Abbott saw double-digit growth in pharmaceutical sales in the first quarter on strong sales of Humira, but net income dropped 19% to $697.5 million over the same period last year on charges related to the acquisition of Kos Pharmaceuticals and Guidant.
Pharmaceutical sales jumped 16.6% to $3.4 billion, with global sales of the rheumatoid arthritis drug Humira (adalimumab) reaching $571 million, an increase of 46%. Some analysts had forecast higher earnings of at least $40 million following approvals for several new indications, but have suggested the drug may have been overstocked in the fourth-quarter. But Abbott says it still believes the treatment will record full-year sales of more than $2.7 billion.
Quarterly sales of the psychiatric drug Depakote (divalproex sodium) rose by a steady 32.6% to $326 million, while the HIV protease inhibitor Kaletra (lopinavir/ritonavir) recorded revenues of $300 million, an increase of 7.2% over the same quarter last year. TriCor (fenofibrate), the anti-cholesterol, had an 8.7% sales rise to $223 million, although the macrolide antibiotic Biaxin (clarithromycin) saw a fall of 10% to $224 million.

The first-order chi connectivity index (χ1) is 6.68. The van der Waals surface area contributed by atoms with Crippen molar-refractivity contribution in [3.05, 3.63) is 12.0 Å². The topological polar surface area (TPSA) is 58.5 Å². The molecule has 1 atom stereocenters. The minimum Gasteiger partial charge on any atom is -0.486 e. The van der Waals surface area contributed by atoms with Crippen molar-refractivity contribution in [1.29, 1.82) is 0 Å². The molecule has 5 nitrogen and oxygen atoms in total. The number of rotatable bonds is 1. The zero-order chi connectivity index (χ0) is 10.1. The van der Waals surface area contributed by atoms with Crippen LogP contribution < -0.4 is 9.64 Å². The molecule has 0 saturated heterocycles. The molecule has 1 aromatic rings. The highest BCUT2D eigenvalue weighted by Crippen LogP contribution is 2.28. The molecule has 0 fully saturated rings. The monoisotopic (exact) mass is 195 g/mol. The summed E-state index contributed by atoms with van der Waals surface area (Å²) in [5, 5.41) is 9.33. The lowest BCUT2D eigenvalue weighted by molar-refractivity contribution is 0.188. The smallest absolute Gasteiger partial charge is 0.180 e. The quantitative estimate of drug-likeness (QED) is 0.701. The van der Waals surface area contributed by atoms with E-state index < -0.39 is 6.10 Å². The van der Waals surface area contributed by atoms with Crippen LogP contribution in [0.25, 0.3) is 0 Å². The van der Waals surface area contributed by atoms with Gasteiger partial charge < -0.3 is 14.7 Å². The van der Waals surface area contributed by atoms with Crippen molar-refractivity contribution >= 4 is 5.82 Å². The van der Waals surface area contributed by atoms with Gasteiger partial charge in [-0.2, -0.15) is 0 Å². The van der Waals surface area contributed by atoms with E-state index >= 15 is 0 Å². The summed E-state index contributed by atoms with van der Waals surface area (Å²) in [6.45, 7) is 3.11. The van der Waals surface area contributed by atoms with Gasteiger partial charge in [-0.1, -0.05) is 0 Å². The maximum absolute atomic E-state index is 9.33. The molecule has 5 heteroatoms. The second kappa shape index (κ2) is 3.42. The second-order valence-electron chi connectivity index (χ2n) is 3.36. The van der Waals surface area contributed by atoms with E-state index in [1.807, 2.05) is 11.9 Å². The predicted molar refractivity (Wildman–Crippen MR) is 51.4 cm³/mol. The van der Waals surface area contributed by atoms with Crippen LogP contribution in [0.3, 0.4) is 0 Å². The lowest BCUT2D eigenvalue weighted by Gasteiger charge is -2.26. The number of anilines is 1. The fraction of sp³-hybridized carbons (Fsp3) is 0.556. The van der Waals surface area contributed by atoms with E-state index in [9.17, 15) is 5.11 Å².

“We achieved our performance expectations for the quarter,” said Miles White, chairman and chief executive officer of Abbott. “Our market-leading products and businesses delivered strong results, lead by double-digit growth in medical products. In addition, we made significant progress during the quarter to advance our broad-based business strategy with the agreement to acquire Guidant's vascular business.”
However, Michael Weinstein, an analyst at JP Morgan, suggested: “The bad news for Abbott is that quality on both the top and bottom lines was low this quarter.”
Abbott has increased its adjusted earnings forecast for the full year to between $2.79 and $2.85 per share, compared to a previous range of between $2.77 and $2.83, citing higher-than-expected income from its TAP joint venture with Takeda.